Document Type

Dissertation

Date of Degree

Summer 2017

Degree Name

PhD (Doctor of Philosophy)

Degree In

Educational Policy and Leadership Studies

First Advisor

Liz Hollingworth

Abstract

This interpretive, exploratory qualitative study examines the similarities and differences between charter school leadership and traditional public school leadership. Previous research has examined the differences in school leadership in traditional public schools from large-scale, quantitative data (Cravens, Goldring,& Penaloza, 2012; Goff, Mavrogordato, & Goldring, 2012). Though research exists on specific facets of charter schools such as student achievement, there is little research on the needs of charter school leaders and how well-prepared they are for their unique roles (Huerta, 2009; Hughes & Silva, 2013). The purpose of this study is to contribute to the body of knowledge on school leadership by developing an emic description of the relationship between charter school leadership and traditional public school leadership through a qualitative interpretivist study approach.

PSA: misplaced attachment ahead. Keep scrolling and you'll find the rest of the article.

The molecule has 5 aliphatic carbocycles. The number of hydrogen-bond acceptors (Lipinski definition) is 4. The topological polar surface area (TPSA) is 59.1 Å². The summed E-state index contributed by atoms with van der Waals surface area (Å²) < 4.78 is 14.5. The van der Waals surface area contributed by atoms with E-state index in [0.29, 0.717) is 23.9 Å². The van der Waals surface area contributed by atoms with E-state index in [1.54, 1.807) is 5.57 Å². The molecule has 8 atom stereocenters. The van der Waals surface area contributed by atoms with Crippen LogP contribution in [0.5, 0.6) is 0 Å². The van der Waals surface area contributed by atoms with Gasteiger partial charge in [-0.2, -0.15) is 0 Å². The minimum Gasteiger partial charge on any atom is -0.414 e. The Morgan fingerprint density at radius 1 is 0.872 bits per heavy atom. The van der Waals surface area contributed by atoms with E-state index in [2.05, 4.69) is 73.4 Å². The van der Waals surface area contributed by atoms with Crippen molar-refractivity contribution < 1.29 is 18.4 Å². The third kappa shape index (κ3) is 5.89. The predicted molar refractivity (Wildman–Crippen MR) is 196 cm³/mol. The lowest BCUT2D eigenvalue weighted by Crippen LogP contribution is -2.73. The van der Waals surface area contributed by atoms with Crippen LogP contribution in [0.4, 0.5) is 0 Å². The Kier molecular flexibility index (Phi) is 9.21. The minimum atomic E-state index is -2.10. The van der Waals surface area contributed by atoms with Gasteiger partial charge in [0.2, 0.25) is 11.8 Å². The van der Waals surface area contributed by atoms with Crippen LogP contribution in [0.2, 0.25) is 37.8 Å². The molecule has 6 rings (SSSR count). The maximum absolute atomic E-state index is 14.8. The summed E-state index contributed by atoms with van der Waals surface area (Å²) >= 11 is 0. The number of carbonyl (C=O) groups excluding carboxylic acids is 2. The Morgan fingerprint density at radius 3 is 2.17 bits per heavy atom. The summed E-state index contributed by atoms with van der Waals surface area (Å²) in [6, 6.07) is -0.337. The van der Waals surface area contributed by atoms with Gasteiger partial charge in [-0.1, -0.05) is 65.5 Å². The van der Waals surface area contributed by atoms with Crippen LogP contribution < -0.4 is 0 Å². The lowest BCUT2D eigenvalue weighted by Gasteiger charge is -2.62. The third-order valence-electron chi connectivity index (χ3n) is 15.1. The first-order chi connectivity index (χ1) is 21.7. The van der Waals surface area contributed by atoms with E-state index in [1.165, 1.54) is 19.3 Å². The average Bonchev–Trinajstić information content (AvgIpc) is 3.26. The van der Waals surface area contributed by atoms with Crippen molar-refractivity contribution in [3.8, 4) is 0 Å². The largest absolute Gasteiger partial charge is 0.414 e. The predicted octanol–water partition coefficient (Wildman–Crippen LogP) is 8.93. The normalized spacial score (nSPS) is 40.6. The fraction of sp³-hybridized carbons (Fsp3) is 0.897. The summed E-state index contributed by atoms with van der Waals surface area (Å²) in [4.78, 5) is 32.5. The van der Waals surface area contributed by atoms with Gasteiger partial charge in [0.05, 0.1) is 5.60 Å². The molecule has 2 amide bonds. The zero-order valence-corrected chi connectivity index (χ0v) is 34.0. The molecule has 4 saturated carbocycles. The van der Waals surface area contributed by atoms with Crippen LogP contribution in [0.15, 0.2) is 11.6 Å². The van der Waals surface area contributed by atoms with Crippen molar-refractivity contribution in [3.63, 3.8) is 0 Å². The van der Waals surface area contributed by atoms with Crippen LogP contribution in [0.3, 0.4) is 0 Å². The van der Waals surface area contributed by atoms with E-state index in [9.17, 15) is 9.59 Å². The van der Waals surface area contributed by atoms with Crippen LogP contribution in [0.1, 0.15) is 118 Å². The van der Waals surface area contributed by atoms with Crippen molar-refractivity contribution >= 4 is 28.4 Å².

School leaders in Minnesota who have been heads of school in both independent charter schools and traditional public schools were surveyed, and four were selected for in-depth follow-up interviews. The guiding research questions are: (1) What are the differences between traditional public school leadership and charter school leadership according to school leaders in Minnesota who have been leaders of both types of schools; (2) How do school leaders in Minnesota who have been leaders of both charter schools and traditional public schools experience instructional leadership in the different school organizations; and (3) How do school leadership preparation programs help prepare educators for leadership in charter schools?

Findings from this study indicate that differences in school leadership in traditional public schools and independent charter schools may exist due to organizational structure, including the expanded scope of school leadership in charter schools. However, some of the differences may be because of school size, as leaders with experience in both types of schools indicated that leading a charter school is similar to leading a small, rural, traditional public school. The findings also examine the structures created to support charter school leadership, and the need for professional community and support. Implications for school leader professional development and school leadership preparation programs are discussed.

Pages

xiii, 163 pages

Bibliography

Includes bibliographical references (pages 152-163).

Copyright

Copyright © 2017 Sarah G. Hale Keuseman

Share

COinS